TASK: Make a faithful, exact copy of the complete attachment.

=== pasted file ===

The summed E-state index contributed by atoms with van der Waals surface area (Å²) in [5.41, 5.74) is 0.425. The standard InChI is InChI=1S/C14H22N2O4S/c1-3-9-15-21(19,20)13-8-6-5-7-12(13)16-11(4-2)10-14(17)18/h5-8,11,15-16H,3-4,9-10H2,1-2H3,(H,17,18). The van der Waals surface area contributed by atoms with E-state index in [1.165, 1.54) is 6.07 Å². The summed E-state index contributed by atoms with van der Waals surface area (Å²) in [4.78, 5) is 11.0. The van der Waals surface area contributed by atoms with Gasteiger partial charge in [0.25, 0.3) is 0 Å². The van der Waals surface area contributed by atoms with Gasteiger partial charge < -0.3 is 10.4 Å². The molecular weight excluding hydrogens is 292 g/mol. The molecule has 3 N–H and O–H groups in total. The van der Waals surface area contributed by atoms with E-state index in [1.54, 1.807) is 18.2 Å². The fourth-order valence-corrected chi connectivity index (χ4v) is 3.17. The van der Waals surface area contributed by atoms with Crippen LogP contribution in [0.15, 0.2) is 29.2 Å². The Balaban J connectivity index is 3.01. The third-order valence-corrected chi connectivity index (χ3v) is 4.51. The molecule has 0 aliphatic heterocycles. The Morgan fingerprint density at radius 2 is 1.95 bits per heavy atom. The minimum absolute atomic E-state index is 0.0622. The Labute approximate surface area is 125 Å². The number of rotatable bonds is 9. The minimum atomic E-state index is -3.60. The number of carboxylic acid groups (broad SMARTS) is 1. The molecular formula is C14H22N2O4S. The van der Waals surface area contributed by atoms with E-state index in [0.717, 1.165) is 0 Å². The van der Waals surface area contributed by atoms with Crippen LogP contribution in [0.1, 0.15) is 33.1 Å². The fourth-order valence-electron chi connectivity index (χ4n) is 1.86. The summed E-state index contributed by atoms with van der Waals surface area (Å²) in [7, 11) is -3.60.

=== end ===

The summed E-state index contributed by atoms with van der Waals surface area (Å²) in [5.41, 5.74) is 0.425. The standard InChI is InChI=1S/C14H22N2O4S/c1-3-9-15-21(19,20)13-8-6-5-7-12(13)16-11(4-2)10-14(17)18/h5-8,11,15-16H,3-4,9-10H2,1-2H3,(H,17,18). The van der Waals surface area contributed by atoms with E-state index in [1.165, 1.54) is 6.07 Å². The summed E-state index contributed by atoms with van der Waals surface area (Å²) in [4.78, 5) is 11.0. The van der Waals surface area contributed by atoms with Gasteiger partial charge in [0.25, 0.3) is 0 Å². The van der Waals surface area contributed by atoms with Gasteiger partial charge < -0.3 is 10.4 Å². The molecular weight excluding hydrogens is 292 g/mol. The molecule has 3 N–H and O–H groups in total. The van der Waals surface area contributed by atoms with E-state index in [1.54, 1.807) is 18.2 Å². The fourth-order valence-corrected chi connectivity index (χ4v) is 3.17. The van der Waals surface area contributed by atoms with Crippen LogP contribution in [0.15, 0.2) is 29.2 Å². The Balaban J connectivity index is 3.01. The third-order valence-corrected chi connectivity index (χ3v) is 4.51. The molecule has 0 aliphatic heterocycles. The Morgan fingerprint density at radius 2 is 1.95 bits per heavy atom. The minimum absolute atomic E-state index is 0.0622. The Labute approximate surface area is 125 Å². The number of rotatable bonds is 9. The minimum atomic E-state index is -3.60. The number of carboxylic acid groups (broad SMARTS) is 1. The molecular formula is C14H22N2O4S. The van der Waals surface area contributed by atoms with E-state index in [0.717, 1.165) is 0 Å². The van der Waals surface area contributed by atoms with Crippen LogP contribution in [0.1, 0.15) is 33.1 Å². The fourth-order valence-electron chi connectivity index (χ4n) is 1.86. The summed E-state index contributed by atoms with van der Waals surface area (Å²) in [7, 11) is -3.60.